Here at CSU Stanislaus, there are several advising services available. These services are dedicated to ensuring that you get the most out of your college experience.
TRIO Student Support Services, or SSS, works with first generation and low-income students, transitioning them into the college setting. SSS also provides one on one counseling that contributes to the students' understanding of what they need in order to be successful here at Stan State.
SSS student advisor, Jesus Verdugo, says that with SSS, “we normally try to provide the academic advising, the guidance, the support that oftentimes is not necessarily received at home because parents have not received a bachelor’s degree of some type.”
This particular program is offered to freshmen and sophomores who qualify as first generation or low income, and it is used to guide them throughout their college career.
“Generally if a student has a federal Pell grant or a Cal grant, they would fall under that category,” says Verdugo.
“For students [who] have to apply to a program and be admitted, generally we start with an assessment sheet that normally helps us identify certain things that the student needs,” says Verdugo.
When admitted, through one on one student advising, advisors get to know the student’s needs, and assist them with planning as well as maneuvering the university system accordingly.
“It’s more based on conversation, based on assessments as we continue to see students on an advising level, we’re able to build that one on one relationship to kind of tailor what it is they need,” says Verdugo.
The goal of this program is to promote not only academic literacy, but also financial literacy, and a comprehensive understanding of what the campus has to offer as reflected in the workshops and peer advising required for the SSS scholarship.
“Part of the scholarship is attending four workshops of which one has to be financial literacy, so it’s kind of tying in program requirements as well as good academics with all these workshops being promoted not just from our department but from the campus community. So, we use part of that scholarship requirement to sell students into identifying skill development workshops,” says Verdugo.
In doing so, SSS introduces students to a plethora of resources that guide them toward a productive college experience.
The SSS program can only admit 250 students at a given time, so other campus resources are recommended as well. These resources include the Academic Success Center, and the Career Advising Center.
Verdugo explains that the key to success is, “getting the help early on through the faculty and through the advising center so that they know at least where they’re headed.”
One of the recommended resources outside of the SSS program is the Career Advising Center, which often partners with SSS through workshops.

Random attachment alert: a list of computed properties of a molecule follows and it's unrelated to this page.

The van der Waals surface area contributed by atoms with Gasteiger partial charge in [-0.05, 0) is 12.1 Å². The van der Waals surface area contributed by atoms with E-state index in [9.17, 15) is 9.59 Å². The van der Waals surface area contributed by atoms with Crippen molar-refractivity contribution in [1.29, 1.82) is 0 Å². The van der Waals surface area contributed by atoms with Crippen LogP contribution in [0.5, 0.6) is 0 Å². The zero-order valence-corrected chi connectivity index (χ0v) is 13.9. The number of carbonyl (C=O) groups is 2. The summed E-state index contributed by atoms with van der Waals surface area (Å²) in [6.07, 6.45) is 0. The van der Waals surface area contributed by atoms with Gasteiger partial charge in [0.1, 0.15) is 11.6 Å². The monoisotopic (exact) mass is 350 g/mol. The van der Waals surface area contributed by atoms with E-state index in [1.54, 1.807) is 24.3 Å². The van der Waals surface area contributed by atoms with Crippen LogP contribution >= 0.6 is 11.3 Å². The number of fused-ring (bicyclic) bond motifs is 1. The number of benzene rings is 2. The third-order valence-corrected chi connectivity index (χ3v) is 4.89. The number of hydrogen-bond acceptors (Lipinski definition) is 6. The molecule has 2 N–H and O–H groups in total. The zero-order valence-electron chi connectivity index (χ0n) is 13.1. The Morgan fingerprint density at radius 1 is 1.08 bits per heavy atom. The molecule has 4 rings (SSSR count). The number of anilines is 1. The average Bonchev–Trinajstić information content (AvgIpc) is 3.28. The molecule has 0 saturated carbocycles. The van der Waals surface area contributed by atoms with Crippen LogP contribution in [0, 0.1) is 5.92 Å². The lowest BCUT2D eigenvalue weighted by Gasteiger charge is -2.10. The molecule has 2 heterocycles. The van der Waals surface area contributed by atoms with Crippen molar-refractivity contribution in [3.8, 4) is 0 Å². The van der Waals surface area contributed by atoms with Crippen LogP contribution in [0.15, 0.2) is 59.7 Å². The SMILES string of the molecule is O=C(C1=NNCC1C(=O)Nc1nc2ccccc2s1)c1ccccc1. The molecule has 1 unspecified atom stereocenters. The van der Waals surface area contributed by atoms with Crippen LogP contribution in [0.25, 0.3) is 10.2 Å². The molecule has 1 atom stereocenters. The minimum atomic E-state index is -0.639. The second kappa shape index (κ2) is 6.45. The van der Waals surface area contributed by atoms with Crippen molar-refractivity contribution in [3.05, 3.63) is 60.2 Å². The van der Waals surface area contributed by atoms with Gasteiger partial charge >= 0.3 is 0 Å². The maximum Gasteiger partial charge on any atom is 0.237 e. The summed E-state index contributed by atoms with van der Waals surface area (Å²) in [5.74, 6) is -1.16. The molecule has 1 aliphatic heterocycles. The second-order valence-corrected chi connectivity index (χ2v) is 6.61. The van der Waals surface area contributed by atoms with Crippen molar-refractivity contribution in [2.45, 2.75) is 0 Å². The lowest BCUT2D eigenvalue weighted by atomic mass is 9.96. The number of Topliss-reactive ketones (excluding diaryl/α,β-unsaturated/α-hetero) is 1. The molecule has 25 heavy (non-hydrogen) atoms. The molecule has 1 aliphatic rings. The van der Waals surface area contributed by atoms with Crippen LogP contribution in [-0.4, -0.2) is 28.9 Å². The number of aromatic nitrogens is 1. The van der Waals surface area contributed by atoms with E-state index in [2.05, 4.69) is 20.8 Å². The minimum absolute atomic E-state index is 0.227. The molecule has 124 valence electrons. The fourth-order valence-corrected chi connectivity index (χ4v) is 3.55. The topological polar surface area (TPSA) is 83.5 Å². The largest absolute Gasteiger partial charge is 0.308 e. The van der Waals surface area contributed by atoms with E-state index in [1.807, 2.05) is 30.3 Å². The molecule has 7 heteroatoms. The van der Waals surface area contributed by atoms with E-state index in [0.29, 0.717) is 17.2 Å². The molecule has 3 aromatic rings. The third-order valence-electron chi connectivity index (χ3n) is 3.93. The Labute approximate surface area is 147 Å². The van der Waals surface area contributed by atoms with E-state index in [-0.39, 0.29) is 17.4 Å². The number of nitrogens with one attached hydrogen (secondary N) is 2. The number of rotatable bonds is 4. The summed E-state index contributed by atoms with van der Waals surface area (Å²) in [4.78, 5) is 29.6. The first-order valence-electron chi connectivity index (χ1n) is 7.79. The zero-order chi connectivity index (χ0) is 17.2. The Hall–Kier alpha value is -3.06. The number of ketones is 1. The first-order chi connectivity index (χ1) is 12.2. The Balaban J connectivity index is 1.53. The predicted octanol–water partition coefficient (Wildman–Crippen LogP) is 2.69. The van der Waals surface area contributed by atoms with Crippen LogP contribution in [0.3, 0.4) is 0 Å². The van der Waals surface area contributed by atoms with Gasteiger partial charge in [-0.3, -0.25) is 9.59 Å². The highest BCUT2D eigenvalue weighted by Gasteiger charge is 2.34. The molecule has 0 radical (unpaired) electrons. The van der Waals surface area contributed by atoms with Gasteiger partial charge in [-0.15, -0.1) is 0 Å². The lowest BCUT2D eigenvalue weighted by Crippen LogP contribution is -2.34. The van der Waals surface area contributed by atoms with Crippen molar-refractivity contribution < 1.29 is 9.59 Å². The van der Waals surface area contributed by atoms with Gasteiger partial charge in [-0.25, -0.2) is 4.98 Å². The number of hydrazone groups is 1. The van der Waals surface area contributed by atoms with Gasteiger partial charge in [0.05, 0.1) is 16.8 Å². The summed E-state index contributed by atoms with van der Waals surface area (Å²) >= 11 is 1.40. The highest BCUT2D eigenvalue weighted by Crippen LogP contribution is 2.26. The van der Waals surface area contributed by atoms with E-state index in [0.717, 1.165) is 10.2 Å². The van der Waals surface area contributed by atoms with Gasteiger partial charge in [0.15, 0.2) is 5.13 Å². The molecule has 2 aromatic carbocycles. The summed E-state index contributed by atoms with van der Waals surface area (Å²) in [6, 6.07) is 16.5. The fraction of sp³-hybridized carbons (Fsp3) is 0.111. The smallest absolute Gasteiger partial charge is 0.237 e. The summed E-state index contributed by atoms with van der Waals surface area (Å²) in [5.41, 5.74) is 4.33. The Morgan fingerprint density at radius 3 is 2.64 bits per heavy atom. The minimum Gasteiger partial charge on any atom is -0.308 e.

Evelyn Ramos, advisor with the Career and Professional Development Center, explains how her advising, “most frequently is to consider why it is they’re pursuing a degree and what they want to get out of it... I think the most frequent question is 'what can I do with this degree?' whether it’s a first year or alum. Our purpose is helping them explore the career development process.”
Within this, advisors work to assist with resumes, cover letters, the interview process, and exposure to career options.
The best way to take advantage of these services is to, as Ramos says, “activate the hire Stan State account to be in the loop of what’s going on, any information sessions, any employers coming to campus. Come to a walk in hour, maybe get a resume critique, maybe go to workshops to get a general overview of services.”
Student Advisors are actively involved in these advising services, providing continued assistance, and offering understanding of their services.
Field experience trainee with the Career and Professional Development Center and current graduate student, Anthony Gonzales, offers insight on the student and advisor perspective of these services.
“I do resume critics, suggestions, advice, looking over job descriptions, matching the language to the desired job, seeing what experiences they think they can’t put [on their resumes] but really they can, and career major exploration,” says Gonzales.
These resources assist the student in understanding what they need to be aware of, as well as how to apply that information to the pursuit of a career.
In regards to why students should take advantage of these services, as Gonzales points out, “You know the saying that goes it takes a village to raise a child? It takes all the services to make a student successful. Since I’ve seen both sides of the coin when it comes to academic and career advising [I] know those services are vital and necessary.”
Academic advising helps students understand what they need to do for classes. Student advising helps students take advantage of the wealth of resources available to succeed in the university setting, and career advising provides students with an understanding of where they go with their degrees into the future.
The student advising services here on campus can be found within MSR. Online tools are also available through Stan Scheduler, HandShake, and HireStanState.